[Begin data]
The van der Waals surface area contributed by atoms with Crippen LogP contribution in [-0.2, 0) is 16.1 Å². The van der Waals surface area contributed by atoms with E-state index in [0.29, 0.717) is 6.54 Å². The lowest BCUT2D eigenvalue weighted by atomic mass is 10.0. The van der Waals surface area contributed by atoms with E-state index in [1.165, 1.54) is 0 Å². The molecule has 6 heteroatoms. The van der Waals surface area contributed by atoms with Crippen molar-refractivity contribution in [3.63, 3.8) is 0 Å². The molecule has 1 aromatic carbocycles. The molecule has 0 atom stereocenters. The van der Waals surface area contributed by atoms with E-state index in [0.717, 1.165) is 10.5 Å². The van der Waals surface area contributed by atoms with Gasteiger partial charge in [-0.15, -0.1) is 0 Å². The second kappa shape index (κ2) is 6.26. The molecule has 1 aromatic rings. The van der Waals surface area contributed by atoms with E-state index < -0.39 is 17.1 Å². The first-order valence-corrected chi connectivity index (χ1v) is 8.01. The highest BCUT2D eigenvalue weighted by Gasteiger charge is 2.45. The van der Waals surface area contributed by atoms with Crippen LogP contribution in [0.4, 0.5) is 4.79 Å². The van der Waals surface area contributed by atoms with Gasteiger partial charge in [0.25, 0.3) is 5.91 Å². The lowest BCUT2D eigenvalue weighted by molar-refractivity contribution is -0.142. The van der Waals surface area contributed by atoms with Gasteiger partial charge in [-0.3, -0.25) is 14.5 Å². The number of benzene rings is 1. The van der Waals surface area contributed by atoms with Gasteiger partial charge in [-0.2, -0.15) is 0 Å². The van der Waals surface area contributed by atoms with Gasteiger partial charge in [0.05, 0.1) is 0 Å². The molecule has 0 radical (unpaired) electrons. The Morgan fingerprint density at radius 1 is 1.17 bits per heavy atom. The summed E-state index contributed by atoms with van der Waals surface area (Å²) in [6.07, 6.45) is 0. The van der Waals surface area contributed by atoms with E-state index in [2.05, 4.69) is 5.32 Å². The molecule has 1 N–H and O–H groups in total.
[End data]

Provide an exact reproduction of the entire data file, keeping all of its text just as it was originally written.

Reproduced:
The van der Waals surface area contributed by atoms with Crippen LogP contribution in [-0.2, 0) is 16.1 Å². The van der Waals surface area contributed by atoms with E-state index in [0.29, 0.717) is 6.54 Å². The lowest BCUT2D eigenvalue weighted by atomic mass is 10.0. The van der Waals surface area contributed by atoms with E-state index in [1.165, 1.54) is 0 Å². The molecule has 6 heteroatoms. The van der Waals surface area contributed by atoms with Crippen molar-refractivity contribution in [3.63, 3.8) is 0 Å². The molecule has 1 aromatic carbocycles. The molecule has 0 atom stereocenters. The van der Waals surface area contributed by atoms with E-state index in [0.717, 1.165) is 10.5 Å². The van der Waals surface area contributed by atoms with Gasteiger partial charge in [-0.15, -0.1) is 0 Å². The second kappa shape index (κ2) is 6.26. The molecule has 1 aromatic rings. The van der Waals surface area contributed by atoms with E-state index < -0.39 is 17.1 Å². The first-order valence-corrected chi connectivity index (χ1v) is 8.01. The highest BCUT2D eigenvalue weighted by Gasteiger charge is 2.45. The van der Waals surface area contributed by atoms with Crippen LogP contribution in [0.4, 0.5) is 4.79 Å². The van der Waals surface area contributed by atoms with Gasteiger partial charge in [0.25, 0.3) is 5.91 Å². The lowest BCUT2D eigenvalue weighted by molar-refractivity contribution is -0.142. The van der Waals surface area contributed by atoms with Gasteiger partial charge in [-0.3, -0.25) is 14.5 Å². The number of benzene rings is 1. The van der Waals surface area contributed by atoms with Gasteiger partial charge in [-0.2, -0.15) is 0 Å². The van der Waals surface area contributed by atoms with Gasteiger partial charge in [0.05, 0.1) is 0 Å². The molecule has 0 radical (unpaired) electrons. The Morgan fingerprint density at radius 1 is 1.17 bits per heavy atom. The summed E-state index contributed by atoms with van der Waals surface area (Å²) in [6.07, 6.45) is 0. The van der Waals surface area contributed by atoms with E-state index in [2.05, 4.69) is 5.32 Å². The molecule has 1 N–H and O–H groups in total.